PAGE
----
“A week ago, another juror had gotten a new job and wouldn’t be able to make money if she took time off,” Scherzer said. “Today, the juror who said she got a job said she lost her job, which would bring it to 11 jurors.”

“To keep this case going, unfortunately it’s impossible, due to the completely unpredictable changes in our world with the coronavirus,” said the judge. “I am declaring a mistrial.”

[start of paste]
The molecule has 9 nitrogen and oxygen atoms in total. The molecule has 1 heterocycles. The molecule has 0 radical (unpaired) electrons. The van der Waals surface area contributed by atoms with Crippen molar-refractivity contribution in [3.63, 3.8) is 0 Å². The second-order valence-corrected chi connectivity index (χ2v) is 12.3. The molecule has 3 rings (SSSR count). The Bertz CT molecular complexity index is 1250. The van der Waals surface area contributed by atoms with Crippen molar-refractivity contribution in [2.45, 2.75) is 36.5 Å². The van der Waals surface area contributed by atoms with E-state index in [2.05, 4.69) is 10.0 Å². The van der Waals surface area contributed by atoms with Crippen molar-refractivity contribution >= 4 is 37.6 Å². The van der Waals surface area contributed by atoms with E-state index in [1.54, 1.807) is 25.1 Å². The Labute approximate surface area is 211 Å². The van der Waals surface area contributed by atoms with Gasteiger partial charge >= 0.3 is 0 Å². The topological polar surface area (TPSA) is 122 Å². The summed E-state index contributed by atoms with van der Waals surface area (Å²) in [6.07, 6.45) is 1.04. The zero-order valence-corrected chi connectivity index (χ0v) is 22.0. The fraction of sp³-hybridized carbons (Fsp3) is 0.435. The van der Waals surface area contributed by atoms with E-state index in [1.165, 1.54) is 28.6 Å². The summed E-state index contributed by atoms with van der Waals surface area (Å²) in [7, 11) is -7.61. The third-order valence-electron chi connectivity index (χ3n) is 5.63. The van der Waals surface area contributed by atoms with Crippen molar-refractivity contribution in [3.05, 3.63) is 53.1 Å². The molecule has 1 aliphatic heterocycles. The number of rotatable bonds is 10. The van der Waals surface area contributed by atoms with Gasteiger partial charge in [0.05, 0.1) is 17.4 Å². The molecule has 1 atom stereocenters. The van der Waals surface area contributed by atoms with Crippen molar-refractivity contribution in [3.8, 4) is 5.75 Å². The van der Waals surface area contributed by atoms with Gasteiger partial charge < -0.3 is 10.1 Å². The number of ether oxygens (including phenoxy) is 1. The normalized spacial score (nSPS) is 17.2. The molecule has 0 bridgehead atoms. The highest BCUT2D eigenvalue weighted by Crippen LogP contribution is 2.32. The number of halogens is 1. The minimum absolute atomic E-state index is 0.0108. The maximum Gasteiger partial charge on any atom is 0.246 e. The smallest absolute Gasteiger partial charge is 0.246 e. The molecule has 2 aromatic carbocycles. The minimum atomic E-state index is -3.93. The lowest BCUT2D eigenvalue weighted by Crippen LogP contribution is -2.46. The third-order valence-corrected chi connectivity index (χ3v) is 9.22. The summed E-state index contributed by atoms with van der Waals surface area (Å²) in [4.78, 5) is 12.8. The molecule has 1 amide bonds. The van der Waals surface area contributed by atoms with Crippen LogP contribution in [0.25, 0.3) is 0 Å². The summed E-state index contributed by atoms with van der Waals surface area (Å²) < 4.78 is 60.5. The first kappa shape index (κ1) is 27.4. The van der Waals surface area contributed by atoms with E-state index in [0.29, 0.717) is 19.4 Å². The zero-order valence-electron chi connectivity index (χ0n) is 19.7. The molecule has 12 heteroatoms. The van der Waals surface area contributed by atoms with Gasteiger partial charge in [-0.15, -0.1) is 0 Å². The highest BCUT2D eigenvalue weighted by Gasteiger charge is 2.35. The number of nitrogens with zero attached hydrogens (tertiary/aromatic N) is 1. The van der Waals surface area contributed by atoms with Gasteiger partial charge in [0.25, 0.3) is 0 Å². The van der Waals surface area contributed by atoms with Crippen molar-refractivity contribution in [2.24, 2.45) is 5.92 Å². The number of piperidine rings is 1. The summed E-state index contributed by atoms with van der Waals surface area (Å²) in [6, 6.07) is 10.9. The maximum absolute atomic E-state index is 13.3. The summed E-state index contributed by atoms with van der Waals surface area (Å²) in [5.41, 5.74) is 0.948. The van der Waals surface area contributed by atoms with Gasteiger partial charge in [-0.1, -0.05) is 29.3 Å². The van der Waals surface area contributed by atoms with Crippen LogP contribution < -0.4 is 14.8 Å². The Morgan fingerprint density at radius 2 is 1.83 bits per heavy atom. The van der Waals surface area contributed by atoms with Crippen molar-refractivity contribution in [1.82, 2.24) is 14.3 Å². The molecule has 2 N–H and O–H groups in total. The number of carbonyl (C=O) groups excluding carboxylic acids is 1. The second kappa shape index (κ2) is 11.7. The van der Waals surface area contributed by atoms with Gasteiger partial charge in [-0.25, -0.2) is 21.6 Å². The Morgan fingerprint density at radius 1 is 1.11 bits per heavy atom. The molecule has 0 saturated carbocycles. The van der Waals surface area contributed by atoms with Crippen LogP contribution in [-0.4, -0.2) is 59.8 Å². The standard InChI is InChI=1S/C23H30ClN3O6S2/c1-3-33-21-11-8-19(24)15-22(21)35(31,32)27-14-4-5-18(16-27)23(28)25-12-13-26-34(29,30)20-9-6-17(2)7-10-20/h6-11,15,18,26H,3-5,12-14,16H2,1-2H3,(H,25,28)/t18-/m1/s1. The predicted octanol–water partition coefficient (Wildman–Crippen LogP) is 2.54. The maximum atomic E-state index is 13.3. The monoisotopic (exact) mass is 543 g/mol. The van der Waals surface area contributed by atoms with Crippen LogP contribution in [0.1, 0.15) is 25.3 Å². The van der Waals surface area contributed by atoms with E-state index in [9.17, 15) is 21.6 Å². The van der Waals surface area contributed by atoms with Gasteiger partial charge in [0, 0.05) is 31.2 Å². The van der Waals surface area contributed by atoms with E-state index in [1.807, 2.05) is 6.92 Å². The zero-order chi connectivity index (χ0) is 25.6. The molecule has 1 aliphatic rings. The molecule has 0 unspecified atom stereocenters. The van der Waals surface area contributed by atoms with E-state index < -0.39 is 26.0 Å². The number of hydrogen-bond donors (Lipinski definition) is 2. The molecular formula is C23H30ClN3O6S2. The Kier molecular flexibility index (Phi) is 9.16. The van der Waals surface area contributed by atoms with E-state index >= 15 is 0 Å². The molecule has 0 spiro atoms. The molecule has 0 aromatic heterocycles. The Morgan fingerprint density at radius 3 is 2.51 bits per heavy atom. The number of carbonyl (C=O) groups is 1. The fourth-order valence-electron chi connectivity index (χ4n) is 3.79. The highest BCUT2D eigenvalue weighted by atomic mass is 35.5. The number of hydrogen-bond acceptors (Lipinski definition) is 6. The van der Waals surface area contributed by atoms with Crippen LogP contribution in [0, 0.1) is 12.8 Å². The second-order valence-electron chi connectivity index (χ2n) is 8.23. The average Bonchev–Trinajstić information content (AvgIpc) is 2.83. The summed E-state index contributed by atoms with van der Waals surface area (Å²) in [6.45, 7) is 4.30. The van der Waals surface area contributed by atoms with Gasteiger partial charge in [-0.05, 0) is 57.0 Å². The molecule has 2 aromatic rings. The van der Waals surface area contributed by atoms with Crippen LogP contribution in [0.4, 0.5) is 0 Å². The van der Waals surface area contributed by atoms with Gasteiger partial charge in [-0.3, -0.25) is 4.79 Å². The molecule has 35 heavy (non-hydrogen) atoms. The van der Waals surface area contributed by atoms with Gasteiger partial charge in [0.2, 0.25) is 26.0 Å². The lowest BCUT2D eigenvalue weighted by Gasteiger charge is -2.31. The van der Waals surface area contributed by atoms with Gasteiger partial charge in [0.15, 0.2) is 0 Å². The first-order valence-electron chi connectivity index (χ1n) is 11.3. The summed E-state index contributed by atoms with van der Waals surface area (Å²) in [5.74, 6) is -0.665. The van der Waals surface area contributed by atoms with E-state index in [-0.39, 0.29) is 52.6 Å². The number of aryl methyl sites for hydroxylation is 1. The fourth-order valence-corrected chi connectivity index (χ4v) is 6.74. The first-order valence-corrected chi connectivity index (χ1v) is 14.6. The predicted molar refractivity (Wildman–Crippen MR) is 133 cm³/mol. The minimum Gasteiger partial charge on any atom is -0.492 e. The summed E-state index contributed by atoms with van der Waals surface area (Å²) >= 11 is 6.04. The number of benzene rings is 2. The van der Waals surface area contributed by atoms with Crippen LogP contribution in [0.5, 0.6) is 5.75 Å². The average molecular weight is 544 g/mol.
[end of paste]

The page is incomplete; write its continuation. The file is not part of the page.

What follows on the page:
“I express my real appreciation to everyone who retrofitted this courtroom and everyone who agreed to work under these difficult situations,” she offered with an air of resignation.

“I apologize for wasting this time,” Taylor said. 

“That’s my job. You don’t have to apologize. That’s your right. I can’t take that away from you, and I wouldn’t,” she said. 

Taylor was returned to holding, before his eventual return to jail. 

“We tried our best, we really did,” Scherzer said. 

The court reporter pulled his mask all the way down, exposing his mouth and nose. 

“Judge, it was great seeing you again,” he said.